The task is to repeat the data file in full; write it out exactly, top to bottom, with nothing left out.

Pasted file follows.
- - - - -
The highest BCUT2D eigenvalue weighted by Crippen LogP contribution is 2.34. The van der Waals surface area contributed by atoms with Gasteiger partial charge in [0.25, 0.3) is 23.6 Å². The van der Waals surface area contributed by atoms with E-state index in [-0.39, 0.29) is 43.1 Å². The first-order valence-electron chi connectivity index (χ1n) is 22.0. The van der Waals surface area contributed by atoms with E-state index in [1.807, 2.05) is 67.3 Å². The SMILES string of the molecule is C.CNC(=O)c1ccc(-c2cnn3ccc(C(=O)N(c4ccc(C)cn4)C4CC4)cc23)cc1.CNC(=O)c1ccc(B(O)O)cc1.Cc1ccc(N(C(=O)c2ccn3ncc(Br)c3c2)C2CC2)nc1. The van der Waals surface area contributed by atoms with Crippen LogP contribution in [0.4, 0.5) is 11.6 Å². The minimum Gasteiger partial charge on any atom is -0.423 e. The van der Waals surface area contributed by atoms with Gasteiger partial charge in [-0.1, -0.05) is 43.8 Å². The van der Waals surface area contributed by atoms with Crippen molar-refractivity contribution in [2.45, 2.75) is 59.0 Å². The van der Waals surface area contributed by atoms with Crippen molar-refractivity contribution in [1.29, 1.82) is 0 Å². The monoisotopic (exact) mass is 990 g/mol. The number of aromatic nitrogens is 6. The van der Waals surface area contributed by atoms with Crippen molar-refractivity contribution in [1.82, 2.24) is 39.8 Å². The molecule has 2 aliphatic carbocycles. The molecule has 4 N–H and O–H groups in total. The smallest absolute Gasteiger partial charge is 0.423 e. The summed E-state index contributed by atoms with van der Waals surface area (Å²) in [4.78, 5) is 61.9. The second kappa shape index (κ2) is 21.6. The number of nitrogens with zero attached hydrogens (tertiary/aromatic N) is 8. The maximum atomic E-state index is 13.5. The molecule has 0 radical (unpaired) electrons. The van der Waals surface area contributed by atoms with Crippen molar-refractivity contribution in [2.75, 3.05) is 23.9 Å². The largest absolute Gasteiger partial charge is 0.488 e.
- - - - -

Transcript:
The highest BCUT2D eigenvalue weighted by Crippen LogP contribution is 2.34. The van der Waals surface area contributed by atoms with Gasteiger partial charge in [0.25, 0.3) is 23.6 Å². The van der Waals surface area contributed by atoms with E-state index in [-0.39, 0.29) is 43.1 Å². The first-order valence-electron chi connectivity index (χ1n) is 22.0. The van der Waals surface area contributed by atoms with E-state index in [1.807, 2.05) is 67.3 Å². The SMILES string of the molecule is C.CNC(=O)c1ccc(-c2cnn3ccc(C(=O)N(c4ccc(C)cn4)C4CC4)cc23)cc1.CNC(=O)c1ccc(B(O)O)cc1.Cc1ccc(N(C(=O)c2ccn3ncc(Br)c3c2)C2CC2)nc1. The van der Waals surface area contributed by atoms with Crippen LogP contribution in [0.4, 0.5) is 11.6 Å². The minimum Gasteiger partial charge on any atom is -0.423 e. The van der Waals surface area contributed by atoms with Gasteiger partial charge in [-0.1, -0.05) is 43.8 Å². The van der Waals surface area contributed by atoms with Crippen molar-refractivity contribution in [2.45, 2.75) is 59.0 Å². The van der Waals surface area contributed by atoms with Crippen molar-refractivity contribution in [1.29, 1.82) is 0 Å². The monoisotopic (exact) mass is 990 g/mol. The number of aromatic nitrogens is 6. The van der Waals surface area contributed by atoms with Crippen molar-refractivity contribution in [1.82, 2.24) is 39.8 Å². The molecule has 2 aliphatic carbocycles. The molecule has 4 N–H and O–H groups in total. The smallest absolute Gasteiger partial charge is 0.423 e. The summed E-state index contributed by atoms with van der Waals surface area (Å²) in [4.78, 5) is 61.9. The second kappa shape index (κ2) is 21.6. The number of nitrogens with zero attached hydrogens (tertiary/aromatic N) is 8. The maximum atomic E-state index is 13.5. The molecule has 0 radical (unpaired) electrons. The van der Waals surface area contributed by atoms with Crippen molar-refractivity contribution in [2.75, 3.05) is 23.9 Å². The largest absolute Gasteiger partial charge is 0.488 e.